• Making declaration of pre-acquisition as under section 5.
    • Review or reconsideration of declaration of pre-acquisition.
    • Making a declaration of acquisition as under section 6.

    LAND ACQUISATION ACT OF 1991

    The Act was enacted on July 1, 1991 and it revoked all the regulations that were previously made by the LAA 1969. According to section 4 of this Act, land or interests in land may be acquired by the compulsory process by the state authority. The state authority may refer to the  crown minister, any statutory body that may be acting on the interest of the crown, county council or other authority that  may be allowed to compulsory acquire land. The authority may acquire land by compulsory process as provided by this act or by any other provision provided by the 1912 public work act.  This act provides procedures for acquisition of the land and also for compensation of the land to the owner of the land. According to these procedures the state is not supposed to acquire land unless any delay in doing so will cause the owner of the land to experience some hardship. This hardship comes in when the owner of the land will not be in a position to sell the land at its market value because of the plan of the authority to acquire land for public purpose. The hardship may also comes  in when the owner of the land is not in a position to sell it due to his pressing domestic or other personal needs.

     

             Thompson v Randwick Corporation (1950) 81 CLR 87

                In the above case the Randwick municipality is accused by the plaintiff for acquiring more land from the plaintiff than required. The municipal council had previously planned to acquire land for expansion of the road in the Randwick municipality. However, it took more land than required and hence intended to sell excess land after the project in order to reduce their costs of acquisition. The plaintiff moved to court in order to stop the council to sell excess land accusing council for acquiring more land than required. The court ruled in favour of the plaintiff arguing that the council was not supposed to acquire more land than necessary.

    Minister for Public Works (NSW) v Duggan (1951) 83 CLR 824

    This is an example of a legal case that applies the LAA of 1991. The ministry had acquired more land than it required for public use. According to LAA 1991, the acquiring authority is not supposed to acquire more land than it really required for public use. The ministry in this case lost the case against Duggan for going against the provision for LAA 1991 which define all the conditions for partial and total acquisition.

     

    Parramatta City Council v Mac’s Pty Ltd [2008] NSW CA 132

                In this case the court considered the power of the council to be in a position to acquire land for use in the urban renewal project. In its ruling the court found that the city council had powers to acquire several plots that were used for construction of residential towers and offices. This is was in line with the LAA of 1991 which gives the city council power to acquire land for public use.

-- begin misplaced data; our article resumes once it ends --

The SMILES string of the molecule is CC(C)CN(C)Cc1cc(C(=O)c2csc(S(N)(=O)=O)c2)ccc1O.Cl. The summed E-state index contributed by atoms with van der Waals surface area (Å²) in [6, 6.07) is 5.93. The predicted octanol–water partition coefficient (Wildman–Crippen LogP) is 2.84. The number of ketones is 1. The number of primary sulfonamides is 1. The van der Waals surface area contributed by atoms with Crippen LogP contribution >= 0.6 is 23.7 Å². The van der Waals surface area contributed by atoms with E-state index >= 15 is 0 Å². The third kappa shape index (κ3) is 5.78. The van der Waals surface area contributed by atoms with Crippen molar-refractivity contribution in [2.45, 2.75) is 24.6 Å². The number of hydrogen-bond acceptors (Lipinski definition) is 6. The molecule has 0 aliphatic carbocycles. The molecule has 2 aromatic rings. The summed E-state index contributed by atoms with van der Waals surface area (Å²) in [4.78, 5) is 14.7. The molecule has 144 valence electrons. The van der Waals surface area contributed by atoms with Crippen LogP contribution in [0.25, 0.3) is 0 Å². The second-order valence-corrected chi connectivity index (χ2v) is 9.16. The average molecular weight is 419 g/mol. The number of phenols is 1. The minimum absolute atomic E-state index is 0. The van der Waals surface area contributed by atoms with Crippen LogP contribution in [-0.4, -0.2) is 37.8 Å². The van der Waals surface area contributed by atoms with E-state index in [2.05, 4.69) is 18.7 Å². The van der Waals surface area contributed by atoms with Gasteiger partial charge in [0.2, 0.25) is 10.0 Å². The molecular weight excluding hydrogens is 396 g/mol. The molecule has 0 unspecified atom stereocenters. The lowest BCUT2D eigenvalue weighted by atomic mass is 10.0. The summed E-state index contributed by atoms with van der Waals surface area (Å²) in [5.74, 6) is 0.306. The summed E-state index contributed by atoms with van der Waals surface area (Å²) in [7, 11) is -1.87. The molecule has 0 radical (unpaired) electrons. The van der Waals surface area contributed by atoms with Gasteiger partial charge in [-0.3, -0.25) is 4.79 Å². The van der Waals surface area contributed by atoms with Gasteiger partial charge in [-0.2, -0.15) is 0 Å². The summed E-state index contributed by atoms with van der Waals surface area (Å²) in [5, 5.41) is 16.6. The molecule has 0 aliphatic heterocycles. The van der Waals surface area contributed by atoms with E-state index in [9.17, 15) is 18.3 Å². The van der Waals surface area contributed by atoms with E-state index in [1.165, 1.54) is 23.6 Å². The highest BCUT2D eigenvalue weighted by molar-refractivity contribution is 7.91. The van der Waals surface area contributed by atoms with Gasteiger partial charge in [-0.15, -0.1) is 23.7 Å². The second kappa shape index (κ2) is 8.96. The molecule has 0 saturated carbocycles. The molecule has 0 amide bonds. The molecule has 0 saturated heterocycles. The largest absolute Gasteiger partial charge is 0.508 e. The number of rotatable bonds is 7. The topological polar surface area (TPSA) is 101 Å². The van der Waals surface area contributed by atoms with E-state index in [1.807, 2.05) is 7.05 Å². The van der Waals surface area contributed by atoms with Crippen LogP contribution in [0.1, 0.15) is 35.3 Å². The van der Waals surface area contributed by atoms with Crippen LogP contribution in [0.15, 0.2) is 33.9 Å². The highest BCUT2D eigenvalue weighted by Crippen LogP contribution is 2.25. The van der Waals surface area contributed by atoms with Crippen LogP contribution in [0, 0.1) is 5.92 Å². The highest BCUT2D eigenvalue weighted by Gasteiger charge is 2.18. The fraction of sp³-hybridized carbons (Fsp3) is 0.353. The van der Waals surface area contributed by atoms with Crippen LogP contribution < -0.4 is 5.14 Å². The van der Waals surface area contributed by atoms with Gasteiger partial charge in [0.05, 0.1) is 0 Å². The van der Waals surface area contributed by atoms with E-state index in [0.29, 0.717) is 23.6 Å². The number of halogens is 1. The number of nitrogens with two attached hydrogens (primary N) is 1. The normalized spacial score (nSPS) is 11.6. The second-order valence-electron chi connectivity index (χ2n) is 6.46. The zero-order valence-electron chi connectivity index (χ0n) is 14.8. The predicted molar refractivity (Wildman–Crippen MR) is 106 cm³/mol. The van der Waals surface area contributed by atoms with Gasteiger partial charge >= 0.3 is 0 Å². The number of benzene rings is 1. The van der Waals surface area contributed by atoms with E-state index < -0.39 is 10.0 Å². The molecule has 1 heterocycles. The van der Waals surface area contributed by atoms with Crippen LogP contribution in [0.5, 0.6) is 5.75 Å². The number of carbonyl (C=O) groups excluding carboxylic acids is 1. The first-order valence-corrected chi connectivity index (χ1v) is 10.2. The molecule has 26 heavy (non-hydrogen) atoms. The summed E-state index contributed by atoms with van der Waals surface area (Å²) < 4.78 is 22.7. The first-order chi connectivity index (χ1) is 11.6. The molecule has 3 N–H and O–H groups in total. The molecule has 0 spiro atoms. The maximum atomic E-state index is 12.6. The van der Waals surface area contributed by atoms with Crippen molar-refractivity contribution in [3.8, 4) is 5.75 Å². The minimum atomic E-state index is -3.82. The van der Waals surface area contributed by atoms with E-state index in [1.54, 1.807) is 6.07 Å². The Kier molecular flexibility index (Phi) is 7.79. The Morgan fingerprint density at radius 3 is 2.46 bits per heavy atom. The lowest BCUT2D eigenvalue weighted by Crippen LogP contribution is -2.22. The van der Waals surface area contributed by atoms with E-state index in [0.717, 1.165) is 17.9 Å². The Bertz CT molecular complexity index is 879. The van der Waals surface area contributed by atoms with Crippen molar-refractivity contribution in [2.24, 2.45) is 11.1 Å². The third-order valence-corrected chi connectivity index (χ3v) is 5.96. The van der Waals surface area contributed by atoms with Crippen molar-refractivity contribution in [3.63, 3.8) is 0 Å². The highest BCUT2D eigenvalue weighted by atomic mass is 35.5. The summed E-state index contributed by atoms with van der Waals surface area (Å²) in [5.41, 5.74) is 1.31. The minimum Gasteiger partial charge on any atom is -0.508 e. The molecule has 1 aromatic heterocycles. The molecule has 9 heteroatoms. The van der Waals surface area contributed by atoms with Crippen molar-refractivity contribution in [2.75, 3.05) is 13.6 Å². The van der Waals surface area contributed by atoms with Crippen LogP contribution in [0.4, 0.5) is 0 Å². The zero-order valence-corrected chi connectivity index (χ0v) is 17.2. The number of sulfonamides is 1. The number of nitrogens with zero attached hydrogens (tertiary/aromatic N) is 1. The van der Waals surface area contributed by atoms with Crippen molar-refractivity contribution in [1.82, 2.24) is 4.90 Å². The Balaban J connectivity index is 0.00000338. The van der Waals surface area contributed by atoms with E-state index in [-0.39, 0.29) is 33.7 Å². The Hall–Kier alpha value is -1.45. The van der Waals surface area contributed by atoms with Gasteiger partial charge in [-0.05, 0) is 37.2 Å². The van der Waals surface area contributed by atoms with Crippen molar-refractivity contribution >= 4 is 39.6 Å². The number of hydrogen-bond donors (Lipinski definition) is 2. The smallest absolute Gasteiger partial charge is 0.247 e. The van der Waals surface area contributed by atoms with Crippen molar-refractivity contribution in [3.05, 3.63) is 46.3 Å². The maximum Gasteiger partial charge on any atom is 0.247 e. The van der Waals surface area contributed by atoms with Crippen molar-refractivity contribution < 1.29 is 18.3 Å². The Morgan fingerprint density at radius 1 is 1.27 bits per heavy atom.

JR & EG Richards (NSW) Pty Ltd v Scone Shire Council & Anor [1995] NSW LEC 200

    This is another case where the court was required to rule whether the Scone Council had the right to acquire land of the plaintiff. In his ruling, the judge argued that the council had the responsibility to develop civic places and  in doing so it had the right to acquire private land for that purpose so long as it pay the required compensation. This is in line with the LAA of 1991.

    Under this act, value to the owner principle is applied when compensating an individual for the land which has been acquired by the authority for public use. This is based on the market value of the interest or land which have been acquired (Hyam, 2009; Brown, 2009). The compensation also includes consequential loss, severance loss and other type of loss that the owner of the land may have suffered due to the acquisition of the land by the state for the public use.

    SIMILARITIES AND DIFFERENCES

    The main aim of two Acts is to compensate the party whose land has been taken. These act clauses are mainly meant to return the person who has lost his or her land to the authority to similar or same position as before. The Just Acquisition land act of 1991 mainly looks at the compensation terms that are fair to the parties who are involved in the exchange. This act is different from the 1989 land acquisition Act which deals with many other issues and not just the compensation of the acquired land, For instance, property in land and mortgages and interest for mortgages. Just compensation terms, looks the willingness of the both parties to trade or not to trade in their exchange. One of the issues that are addressed by just compensation terms is the willingness of the owner of the land to trade which it is argued by many that, compulsory acquisition does not consider the willingness of the land owner to trade the land with the acquiring authority. On the other hand, the 1989 LAA does not go that extent of addressing the terms of exchange though it addresses the process of compensation.